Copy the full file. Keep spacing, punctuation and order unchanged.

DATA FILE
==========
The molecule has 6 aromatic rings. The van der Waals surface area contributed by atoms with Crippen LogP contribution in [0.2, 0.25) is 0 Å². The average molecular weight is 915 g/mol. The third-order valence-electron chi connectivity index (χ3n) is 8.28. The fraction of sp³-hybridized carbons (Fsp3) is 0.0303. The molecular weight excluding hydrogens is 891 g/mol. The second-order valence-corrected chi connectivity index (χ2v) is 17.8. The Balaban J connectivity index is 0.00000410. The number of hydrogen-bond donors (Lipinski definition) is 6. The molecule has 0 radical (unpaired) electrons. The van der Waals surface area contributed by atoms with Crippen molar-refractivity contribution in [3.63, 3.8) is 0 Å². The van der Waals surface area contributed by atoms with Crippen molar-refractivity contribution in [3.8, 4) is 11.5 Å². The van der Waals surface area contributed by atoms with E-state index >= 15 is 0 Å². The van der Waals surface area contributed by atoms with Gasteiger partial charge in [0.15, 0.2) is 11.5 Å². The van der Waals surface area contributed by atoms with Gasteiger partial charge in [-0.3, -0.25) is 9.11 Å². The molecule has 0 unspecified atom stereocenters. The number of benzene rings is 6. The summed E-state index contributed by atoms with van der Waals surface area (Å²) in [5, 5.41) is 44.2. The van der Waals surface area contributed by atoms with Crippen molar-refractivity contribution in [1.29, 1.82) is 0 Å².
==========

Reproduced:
The molecule has 6 aromatic rings. The van der Waals surface area contributed by atoms with Crippen LogP contribution in [0.2, 0.25) is 0 Å². The average molecular weight is 915 g/mol. The third-order valence-electron chi connectivity index (χ3n) is 8.28. The fraction of sp³-hybridized carbons (Fsp3) is 0.0303. The molecular weight excluding hydrogens is 891 g/mol. The second-order valence-corrected chi connectivity index (χ2v) is 17.8. The Balaban J connectivity index is 0.00000410. The number of hydrogen-bond donors (Lipinski definition) is 6. The molecule has 0 radical (unpaired) electrons. The van der Waals surface area contributed by atoms with Crippen molar-refractivity contribution in [3.63, 3.8) is 0 Å². The van der Waals surface area contributed by atoms with Crippen molar-refractivity contribution in [3.8, 4) is 11.5 Å². The van der Waals surface area contributed by atoms with E-state index >= 15 is 0 Å². The van der Waals surface area contributed by atoms with Gasteiger partial charge in [0.15, 0.2) is 11.5 Å². The van der Waals surface area contributed by atoms with Gasteiger partial charge in [-0.3, -0.25) is 9.11 Å². The molecule has 0 unspecified atom stereocenters. The number of benzene rings is 6. The summed E-state index contributed by atoms with van der Waals surface area (Å²) in [5, 5.41) is 44.2. The van der Waals surface area contributed by atoms with Crippen molar-refractivity contribution in [1.29, 1.82) is 0 Å².